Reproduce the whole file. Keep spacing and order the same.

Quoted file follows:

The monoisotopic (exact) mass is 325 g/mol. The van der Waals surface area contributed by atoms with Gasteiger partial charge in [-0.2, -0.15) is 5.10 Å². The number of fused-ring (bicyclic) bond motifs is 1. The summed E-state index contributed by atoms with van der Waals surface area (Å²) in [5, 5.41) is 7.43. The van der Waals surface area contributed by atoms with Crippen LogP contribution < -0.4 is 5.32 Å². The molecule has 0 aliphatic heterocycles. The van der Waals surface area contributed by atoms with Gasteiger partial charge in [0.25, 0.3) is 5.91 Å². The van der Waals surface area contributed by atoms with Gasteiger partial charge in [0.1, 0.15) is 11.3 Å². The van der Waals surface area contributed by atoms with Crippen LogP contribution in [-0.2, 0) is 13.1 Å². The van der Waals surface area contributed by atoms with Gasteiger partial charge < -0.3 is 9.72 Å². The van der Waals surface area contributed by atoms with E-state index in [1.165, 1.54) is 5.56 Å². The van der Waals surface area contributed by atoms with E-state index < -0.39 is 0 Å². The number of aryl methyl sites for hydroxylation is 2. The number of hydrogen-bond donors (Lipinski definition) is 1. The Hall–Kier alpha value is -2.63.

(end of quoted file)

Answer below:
The monoisotopic (exact) mass is 325 g/mol. The van der Waals surface area contributed by atoms with Gasteiger partial charge in [-0.2, -0.15) is 5.10 Å². The number of fused-ring (bicyclic) bond motifs is 1. The summed E-state index contributed by atoms with van der Waals surface area (Å²) in [5, 5.41) is 7.43. The van der Waals surface area contributed by atoms with Crippen LogP contribution < -0.4 is 5.32 Å². The molecule has 0 aliphatic heterocycles. The van der Waals surface area contributed by atoms with Gasteiger partial charge in [0.25, 0.3) is 5.91 Å². The van der Waals surface area contributed by atoms with Gasteiger partial charge in [0.1, 0.15) is 11.3 Å². The van der Waals surface area contributed by atoms with Crippen LogP contribution in [-0.2, 0) is 13.1 Å². The van der Waals surface area contributed by atoms with Gasteiger partial charge < -0.3 is 9.72 Å². The van der Waals surface area contributed by atoms with E-state index in [1.165, 1.54) is 5.56 Å². The van der Waals surface area contributed by atoms with E-state index < -0.39 is 0 Å². The number of aryl methyl sites for hydroxylation is 2. The number of hydrogen-bond donors (Lipinski definition) is 1. The Hall–Kier alpha value is -2.63.